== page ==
Net Asset Value Method: When to Use it in Business Valuations

Consider using the Net Asset Value Method for valuing a business when:

  1. The company holds significant tangible assets, and there are no significant intangible assets.
  2. There is little or no value added 10 the company’s products or services from labor.
  3. The balance sheet reflects all the company’s tangible assets; that Is, the company has not expensed any tangible assets that continue to benefit the company.
  4. The company is expected to continue as a going concern.·
  5. The ownership Interest being valued is either a controlling interest or has the ability to cause the sale of the company’s assets.·
  6. The company has no established earnings history or a volatile earnings/cash now history.
  7. A significant portion of the company’s assets are composed of liquid assets or other investments (such as marketable securities, real estate investments, mineral rights).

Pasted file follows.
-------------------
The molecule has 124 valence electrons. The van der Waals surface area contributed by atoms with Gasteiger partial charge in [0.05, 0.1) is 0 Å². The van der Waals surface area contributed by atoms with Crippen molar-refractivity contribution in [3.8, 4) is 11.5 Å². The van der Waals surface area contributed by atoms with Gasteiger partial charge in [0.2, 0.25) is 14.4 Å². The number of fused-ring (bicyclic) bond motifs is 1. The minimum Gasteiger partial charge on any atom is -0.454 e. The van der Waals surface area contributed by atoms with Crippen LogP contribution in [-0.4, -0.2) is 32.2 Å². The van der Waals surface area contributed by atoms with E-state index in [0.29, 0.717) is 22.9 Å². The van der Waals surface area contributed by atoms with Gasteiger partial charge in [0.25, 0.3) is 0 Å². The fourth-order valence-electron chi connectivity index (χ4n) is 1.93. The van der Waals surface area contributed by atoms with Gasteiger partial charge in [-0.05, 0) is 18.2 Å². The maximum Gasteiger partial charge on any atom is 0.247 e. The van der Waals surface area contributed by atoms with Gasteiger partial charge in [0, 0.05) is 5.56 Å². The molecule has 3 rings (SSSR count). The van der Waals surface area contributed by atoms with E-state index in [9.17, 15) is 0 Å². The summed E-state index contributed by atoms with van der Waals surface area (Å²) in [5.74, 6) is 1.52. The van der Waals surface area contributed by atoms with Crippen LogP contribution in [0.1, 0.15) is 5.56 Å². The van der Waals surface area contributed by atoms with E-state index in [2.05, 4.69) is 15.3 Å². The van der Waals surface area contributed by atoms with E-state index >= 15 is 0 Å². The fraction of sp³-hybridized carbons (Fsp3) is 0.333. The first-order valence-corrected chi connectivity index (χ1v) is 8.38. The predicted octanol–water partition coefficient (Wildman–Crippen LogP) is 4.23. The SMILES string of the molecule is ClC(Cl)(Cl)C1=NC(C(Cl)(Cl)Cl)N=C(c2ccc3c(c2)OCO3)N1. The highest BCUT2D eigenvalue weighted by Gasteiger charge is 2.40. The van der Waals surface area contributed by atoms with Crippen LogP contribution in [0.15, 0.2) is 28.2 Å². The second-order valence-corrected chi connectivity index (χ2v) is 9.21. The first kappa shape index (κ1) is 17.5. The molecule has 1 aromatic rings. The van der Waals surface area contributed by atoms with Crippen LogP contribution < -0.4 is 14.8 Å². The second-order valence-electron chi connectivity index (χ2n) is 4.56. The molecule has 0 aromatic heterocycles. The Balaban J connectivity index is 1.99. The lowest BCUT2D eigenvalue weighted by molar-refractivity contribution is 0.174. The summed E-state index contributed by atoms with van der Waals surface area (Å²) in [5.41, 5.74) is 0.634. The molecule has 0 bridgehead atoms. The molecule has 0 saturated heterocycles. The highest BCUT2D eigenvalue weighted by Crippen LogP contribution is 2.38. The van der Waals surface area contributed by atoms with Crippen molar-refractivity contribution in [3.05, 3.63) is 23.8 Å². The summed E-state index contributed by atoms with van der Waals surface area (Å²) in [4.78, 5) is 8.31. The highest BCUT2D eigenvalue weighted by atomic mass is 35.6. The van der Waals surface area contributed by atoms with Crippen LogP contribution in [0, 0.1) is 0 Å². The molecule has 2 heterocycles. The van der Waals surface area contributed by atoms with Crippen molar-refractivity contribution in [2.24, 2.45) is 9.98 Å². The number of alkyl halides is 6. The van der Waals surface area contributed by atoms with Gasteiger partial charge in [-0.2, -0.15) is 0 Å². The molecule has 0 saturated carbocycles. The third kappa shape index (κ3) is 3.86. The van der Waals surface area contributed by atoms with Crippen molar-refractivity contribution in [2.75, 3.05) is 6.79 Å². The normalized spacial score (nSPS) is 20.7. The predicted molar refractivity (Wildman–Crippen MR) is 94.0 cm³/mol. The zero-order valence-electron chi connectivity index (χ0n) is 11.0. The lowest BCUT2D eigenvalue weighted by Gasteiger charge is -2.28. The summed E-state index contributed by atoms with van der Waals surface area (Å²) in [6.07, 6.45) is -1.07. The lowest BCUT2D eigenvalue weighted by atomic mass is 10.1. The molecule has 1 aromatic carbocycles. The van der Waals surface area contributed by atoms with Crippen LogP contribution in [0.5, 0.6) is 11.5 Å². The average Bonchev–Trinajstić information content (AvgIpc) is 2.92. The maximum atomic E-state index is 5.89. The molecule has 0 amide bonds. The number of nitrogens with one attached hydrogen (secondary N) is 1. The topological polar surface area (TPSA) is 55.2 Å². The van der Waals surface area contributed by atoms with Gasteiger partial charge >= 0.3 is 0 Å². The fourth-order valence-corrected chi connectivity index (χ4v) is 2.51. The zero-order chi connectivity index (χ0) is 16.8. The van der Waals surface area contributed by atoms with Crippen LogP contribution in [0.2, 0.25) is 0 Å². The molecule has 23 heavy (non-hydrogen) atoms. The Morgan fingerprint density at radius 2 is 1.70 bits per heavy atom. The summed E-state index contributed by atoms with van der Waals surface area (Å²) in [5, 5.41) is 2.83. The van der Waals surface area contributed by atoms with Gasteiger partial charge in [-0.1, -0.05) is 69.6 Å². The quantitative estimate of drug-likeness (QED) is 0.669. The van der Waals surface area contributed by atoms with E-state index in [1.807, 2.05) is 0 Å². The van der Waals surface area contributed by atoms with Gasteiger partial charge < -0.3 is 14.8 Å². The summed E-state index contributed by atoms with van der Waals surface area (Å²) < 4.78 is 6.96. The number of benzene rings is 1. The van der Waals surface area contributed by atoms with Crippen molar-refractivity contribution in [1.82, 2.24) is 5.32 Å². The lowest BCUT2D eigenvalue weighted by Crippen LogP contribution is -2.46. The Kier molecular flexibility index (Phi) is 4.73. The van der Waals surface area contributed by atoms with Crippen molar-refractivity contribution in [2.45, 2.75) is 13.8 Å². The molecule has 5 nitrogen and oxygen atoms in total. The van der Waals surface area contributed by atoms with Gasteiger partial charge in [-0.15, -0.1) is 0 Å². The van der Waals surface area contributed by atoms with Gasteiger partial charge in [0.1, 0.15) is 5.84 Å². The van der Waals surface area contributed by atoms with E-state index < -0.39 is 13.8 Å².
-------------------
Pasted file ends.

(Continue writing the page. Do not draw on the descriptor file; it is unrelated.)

8. The business depends heavily on competitive contract bids, and there is no consistent, predictable customer base.
  9. It is relatively easy to enter the company’s industry (for example, small machine shops and retail shops).
  10. The company is a start-up business.
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Nate Nead
Nate Nead is a licensed investment banker and Principal at Deal Capital Partners, LLC which includes InvestmentBank.com and Crowdfund.co. Nate works works with middle-market corporate clients looking to acquire, sell, divest or raise growth capital from qualified buyers and institutional investors. He is the chief evangelist of the company's growing digital investment banking platform. Reliance Worldwide Investments, LLC a member of FINRA and SIPC and registered with the SEC and MSRB. Nate resides in Seattle, Washington.
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